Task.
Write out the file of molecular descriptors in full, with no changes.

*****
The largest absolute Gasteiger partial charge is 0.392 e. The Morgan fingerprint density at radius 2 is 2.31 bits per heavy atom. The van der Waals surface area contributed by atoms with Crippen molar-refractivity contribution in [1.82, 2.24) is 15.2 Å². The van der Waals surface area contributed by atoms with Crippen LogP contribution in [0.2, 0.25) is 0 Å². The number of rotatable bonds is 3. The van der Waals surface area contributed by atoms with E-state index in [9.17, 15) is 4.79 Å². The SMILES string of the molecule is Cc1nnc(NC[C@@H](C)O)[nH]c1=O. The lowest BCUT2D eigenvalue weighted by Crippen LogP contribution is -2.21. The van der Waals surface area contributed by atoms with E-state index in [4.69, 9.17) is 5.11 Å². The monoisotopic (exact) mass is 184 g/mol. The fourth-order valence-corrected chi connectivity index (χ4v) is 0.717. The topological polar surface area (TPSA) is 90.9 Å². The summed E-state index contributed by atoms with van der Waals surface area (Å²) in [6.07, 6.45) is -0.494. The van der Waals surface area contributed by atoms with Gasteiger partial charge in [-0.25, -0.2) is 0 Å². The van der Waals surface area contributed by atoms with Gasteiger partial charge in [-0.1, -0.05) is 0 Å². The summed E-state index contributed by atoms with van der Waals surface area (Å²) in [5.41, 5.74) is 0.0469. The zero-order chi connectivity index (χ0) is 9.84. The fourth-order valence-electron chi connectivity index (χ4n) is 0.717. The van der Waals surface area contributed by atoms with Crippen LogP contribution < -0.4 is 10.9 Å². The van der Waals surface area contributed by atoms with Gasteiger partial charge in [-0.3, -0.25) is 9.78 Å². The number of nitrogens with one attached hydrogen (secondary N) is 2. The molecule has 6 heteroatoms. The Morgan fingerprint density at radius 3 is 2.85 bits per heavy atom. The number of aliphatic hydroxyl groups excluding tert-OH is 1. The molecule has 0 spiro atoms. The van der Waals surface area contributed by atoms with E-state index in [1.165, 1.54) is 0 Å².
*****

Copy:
The largest absolute Gasteiger partial charge is 0.392 e. The Morgan fingerprint density at radius 2 is 2.31 bits per heavy atom. The van der Waals surface area contributed by atoms with Crippen molar-refractivity contribution in [1.82, 2.24) is 15.2 Å². The van der Waals surface area contributed by atoms with Crippen LogP contribution in [0.2, 0.25) is 0 Å². The number of rotatable bonds is 3. The van der Waals surface area contributed by atoms with E-state index in [9.17, 15) is 4.79 Å². The SMILES string of the molecule is Cc1nnc(NC[C@@H](C)O)[nH]c1=O. The lowest BCUT2D eigenvalue weighted by Crippen LogP contribution is -2.21. The van der Waals surface area contributed by atoms with E-state index in [4.69, 9.17) is 5.11 Å². The monoisotopic (exact) mass is 184 g/mol. The fourth-order valence-corrected chi connectivity index (χ4v) is 0.717. The topological polar surface area (TPSA) is 90.9 Å². The summed E-state index contributed by atoms with van der Waals surface area (Å²) in [6.07, 6.45) is -0.494. The van der Waals surface area contributed by atoms with Gasteiger partial charge in [-0.25, -0.2) is 0 Å². The van der Waals surface area contributed by atoms with Gasteiger partial charge in [-0.1, -0.05) is 0 Å². The summed E-state index contributed by atoms with van der Waals surface area (Å²) in [5.41, 5.74) is 0.0469. The zero-order chi connectivity index (χ0) is 9.84. The fourth-order valence-electron chi connectivity index (χ4n) is 0.717. The van der Waals surface area contributed by atoms with Crippen LogP contribution < -0.4 is 10.9 Å². The van der Waals surface area contributed by atoms with Gasteiger partial charge in [-0.3, -0.25) is 9.78 Å². The number of nitrogens with one attached hydrogen (secondary N) is 2. The molecule has 6 heteroatoms. The Morgan fingerprint density at radius 3 is 2.85 bits per heavy atom. The number of aliphatic hydroxyl groups excluding tert-OH is 1. The molecule has 0 spiro atoms. The van der Waals surface area contributed by atoms with E-state index in [1.165, 1.54) is 0 Å².